Maris Pacifici

Maris Pacifici (quod vulgò mar del zur) cum regionibus circumiacentibus, insulisâque in eodem passim sparsis, novissima descriptio1 – by Abraham Ortelius (1527-1598), Antwerp, 1589. Approximately 48 cm x 33 cm. Used by permission of the National Library of Australia.

Maris Pacifici, compiled by Abraham Ortelius (1527-1598) and printed in 1589 in Antwerp, represents one of the first comprehensive maps of the Pacific basin as known in the late 16th century. Ortelius was a collaborator and friend of Gerardus Mercator (1512-1594), who in 1569 published the first world map using the projection now bearing his name. Encouraged by Antwerp merchants needing reliable and up-to-date maps, Ortlelius, with the help of Mercator, collected the best maps available. The maps were reduced to a standard size and bound in Theatrum Orbis Terrarum (The Picture of the World), the first modern atlas. Theatrum Orbis Terrarum was printed by Christophe Plantin (1520-1589) in Antwerp in 1570, and was in its 28th edition in seven languages by the time of Ortelius's death in 1598. It is unclear as to whether Maris Pacifici was initially part of Theatrum Orbis Terrarum, but in editions published in the early 17th century, Maris Pacifici is included in the atlas. Maris Pacifici and Theatrum Orbis Terrarum are remarkable intellectual and technical achievements given the turbulent and frequently dangerous religious and political climate of 16th century Europe – a time when the Reformation, Counter-Reformation, and Roman Inquisition (Holy Office) were at their zenith of conflict.

The Spanish explorer Vasco Núñez de Balboa (1475-1519) first glimpsed the Pacific Ocean from a promontory at the eastern end of the rain forest-clad Isthmus of Darien (now Panama) on 25 September 1513. He reached El Mar del Sur (The Southern Sea) four days later and claimed it for his king, Ferdinand II of Aragón (1452-1516). The ship depicted off the west coast of South America in Maris Pacifici is the Victoria, one of Ferdinand Magellan's2 three remaining ships to cross the Pacific beginning 28 November 1520, from the straits at the southern tip of South America. Victoria was captained by Duarte Barbosa during the crossing. The two other ships were Magellan's Trinidad, and, the Concepción, captained by Juan Serrano. Landfall was reached in Guam in the Marianas on 6 March 1521 – one week later the armada was in the eastern Philippine archipelago, where Magellan was killed in a tribal dispute on 27 April 1521. It was only the Victoria, under Juan Sebastián de Elcano (del Cano, 1476-1526) for its final leg, that was able to circumnavigate the globe. Del Cano's crew arrived in Spain on 7 September3 1522, almost three years after the departure of Magellan's fleet from Sanlúcar de Barrameda (20 September 1519) at the mouth of the Río Guadalquivir.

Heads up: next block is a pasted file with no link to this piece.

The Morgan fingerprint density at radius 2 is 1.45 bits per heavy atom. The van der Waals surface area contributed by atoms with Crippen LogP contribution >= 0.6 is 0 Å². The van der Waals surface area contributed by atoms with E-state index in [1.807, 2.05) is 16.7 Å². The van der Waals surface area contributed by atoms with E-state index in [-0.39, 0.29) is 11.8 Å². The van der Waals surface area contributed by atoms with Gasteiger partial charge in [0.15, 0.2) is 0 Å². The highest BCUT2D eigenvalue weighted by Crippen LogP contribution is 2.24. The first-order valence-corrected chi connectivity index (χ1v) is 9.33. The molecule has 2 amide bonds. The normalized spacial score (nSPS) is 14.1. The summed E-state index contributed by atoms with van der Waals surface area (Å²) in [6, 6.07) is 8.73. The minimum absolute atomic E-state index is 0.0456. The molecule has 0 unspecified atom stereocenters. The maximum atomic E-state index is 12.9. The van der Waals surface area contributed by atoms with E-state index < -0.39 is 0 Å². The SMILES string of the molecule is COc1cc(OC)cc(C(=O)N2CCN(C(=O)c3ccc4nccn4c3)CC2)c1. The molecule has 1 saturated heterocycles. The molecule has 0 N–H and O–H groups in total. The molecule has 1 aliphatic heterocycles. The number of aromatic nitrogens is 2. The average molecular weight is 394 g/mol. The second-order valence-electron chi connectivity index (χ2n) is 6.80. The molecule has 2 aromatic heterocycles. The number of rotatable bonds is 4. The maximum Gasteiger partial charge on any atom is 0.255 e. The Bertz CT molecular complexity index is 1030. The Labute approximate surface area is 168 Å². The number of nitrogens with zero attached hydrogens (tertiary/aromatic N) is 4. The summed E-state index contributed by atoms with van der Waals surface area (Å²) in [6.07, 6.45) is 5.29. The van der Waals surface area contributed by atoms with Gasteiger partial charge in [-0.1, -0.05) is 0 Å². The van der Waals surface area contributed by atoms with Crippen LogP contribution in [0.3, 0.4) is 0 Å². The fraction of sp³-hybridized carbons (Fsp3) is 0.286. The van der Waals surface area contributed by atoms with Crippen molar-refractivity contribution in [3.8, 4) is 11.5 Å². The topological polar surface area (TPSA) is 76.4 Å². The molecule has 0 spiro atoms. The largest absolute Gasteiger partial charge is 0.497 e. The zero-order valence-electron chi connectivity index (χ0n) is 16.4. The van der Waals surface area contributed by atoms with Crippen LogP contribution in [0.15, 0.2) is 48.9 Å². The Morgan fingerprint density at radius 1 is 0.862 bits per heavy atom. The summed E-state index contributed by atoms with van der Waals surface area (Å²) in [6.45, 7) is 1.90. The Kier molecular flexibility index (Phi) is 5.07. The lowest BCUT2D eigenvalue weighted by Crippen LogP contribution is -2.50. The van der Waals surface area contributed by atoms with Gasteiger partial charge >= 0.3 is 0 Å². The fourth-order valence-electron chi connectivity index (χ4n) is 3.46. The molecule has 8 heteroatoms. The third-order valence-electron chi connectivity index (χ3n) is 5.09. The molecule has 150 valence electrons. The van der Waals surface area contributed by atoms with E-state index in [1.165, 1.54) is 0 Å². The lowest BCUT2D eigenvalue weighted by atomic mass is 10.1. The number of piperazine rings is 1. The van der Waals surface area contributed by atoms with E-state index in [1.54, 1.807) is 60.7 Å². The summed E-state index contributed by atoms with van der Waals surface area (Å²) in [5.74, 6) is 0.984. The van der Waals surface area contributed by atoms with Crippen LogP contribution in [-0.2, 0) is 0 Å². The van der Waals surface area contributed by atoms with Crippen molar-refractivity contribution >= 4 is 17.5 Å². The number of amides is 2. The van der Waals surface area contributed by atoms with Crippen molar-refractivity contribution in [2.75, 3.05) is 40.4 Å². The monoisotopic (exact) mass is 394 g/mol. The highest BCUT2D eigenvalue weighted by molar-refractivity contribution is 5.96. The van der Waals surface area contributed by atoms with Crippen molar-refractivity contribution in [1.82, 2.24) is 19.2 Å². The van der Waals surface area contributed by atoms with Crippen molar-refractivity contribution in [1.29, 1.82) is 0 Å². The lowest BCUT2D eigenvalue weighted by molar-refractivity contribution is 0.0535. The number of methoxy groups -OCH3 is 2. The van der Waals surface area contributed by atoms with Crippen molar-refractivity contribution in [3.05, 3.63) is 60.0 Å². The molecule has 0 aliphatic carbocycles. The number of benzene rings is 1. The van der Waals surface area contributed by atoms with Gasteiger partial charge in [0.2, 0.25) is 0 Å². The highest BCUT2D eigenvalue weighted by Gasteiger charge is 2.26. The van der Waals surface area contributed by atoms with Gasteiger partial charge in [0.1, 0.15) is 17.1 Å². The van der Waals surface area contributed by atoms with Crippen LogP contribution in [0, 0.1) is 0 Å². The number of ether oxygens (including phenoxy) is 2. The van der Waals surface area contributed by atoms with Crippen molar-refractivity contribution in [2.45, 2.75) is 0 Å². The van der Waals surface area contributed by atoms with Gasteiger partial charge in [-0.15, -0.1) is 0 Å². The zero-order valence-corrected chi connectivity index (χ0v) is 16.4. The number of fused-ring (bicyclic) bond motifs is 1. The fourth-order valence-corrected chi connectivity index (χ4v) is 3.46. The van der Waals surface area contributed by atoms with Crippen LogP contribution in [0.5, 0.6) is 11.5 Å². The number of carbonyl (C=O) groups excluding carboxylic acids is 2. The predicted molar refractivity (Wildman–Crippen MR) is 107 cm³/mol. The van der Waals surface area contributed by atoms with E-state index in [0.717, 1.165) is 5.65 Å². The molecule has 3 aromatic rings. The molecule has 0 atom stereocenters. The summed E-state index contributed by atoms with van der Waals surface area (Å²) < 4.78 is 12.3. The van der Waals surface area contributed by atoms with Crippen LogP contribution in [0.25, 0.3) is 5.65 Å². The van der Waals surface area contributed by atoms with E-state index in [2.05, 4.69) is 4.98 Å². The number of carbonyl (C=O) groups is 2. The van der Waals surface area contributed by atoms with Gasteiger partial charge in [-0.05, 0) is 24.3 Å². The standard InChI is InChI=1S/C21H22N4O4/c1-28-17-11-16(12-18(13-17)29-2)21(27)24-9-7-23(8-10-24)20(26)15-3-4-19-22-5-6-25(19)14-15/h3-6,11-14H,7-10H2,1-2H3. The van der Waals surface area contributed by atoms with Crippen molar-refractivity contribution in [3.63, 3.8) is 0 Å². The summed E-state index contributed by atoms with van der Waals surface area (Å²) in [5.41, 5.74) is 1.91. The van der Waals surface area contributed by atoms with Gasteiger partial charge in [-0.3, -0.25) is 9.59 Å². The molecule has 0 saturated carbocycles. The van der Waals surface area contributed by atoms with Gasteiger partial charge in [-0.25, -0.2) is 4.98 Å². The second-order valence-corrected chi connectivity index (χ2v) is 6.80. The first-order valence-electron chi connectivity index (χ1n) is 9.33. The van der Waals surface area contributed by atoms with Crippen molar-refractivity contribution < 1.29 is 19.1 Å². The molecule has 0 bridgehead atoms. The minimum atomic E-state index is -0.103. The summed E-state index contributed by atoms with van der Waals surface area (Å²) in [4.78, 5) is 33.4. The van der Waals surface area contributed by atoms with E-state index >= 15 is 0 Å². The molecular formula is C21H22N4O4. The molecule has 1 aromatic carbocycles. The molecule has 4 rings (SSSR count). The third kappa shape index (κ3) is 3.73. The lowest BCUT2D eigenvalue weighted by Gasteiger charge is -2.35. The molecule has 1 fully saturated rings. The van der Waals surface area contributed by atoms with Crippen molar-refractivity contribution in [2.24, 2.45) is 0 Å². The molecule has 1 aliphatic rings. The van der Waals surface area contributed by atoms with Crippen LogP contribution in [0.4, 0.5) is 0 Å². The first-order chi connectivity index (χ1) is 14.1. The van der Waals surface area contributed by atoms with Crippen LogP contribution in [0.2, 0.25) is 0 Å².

1 "The newest description of the Pacific Ocean (commonly known as "the southern sea") with the surrounding regions and the islands randomly scattered therein." Translation courtesy of Todd Olson.

2 ca 1480-1521. Portuguese by birth, Farnão de Magalhães (Ferdinand Magellan) renounced his nationality in 1517 and was in the service of Charles I of Spain (1500-1558) during the voyage. Charles I (grandson of Ferdinand II of Aragón and Isabella I of Castile, King of Spain 1516-1556, and Holy Roman emperor as Charles V, 1519-1556) signed the fateful Edict of Worms in May 1521, outlawing Martin Luther (1483-1546) and his supporters.

3 The date 7 September 1522 is significant because the date recorded in the journal of Antonio Pigafetta (1491-ca 1534), a meticulous chronicler of the Magellan expedition and one of the few to survive and circumnavigate the globe, was 6 September 1521. In other words, by traversing the globe from east to west Magellan's expedition had lost one day, consistent with the spherical shape of the earth and its eastward rotation, a moderately heretical notion in one of the strongholds of Christendom and the seat of the Spanish Inquisition.


I have gathered and cross-referenced material from four reliable sources. Any inaccuracies or omissions are solely my responsibility.

Boorstin, Daniel. J. The Discoverers. A History of Man's Search to Know His World and Himself. New York: Random House, 1985.

Encyclopædia Britannica. The New Encyclopædia Britannica, 15th ed. Chicago: Encyclopædia Britannica Inc., 1998.

Manchester, William R. A World Lit Only by Fire. The Medieval Mind and the Renaissance, Portrait of an Age. Boston: Little, Brown, and Company, 1993.

Merriam-Webster. Webster's Ninth New Collegiate Dictionary. Springfield: Merriam-Webster Inc., 1990.

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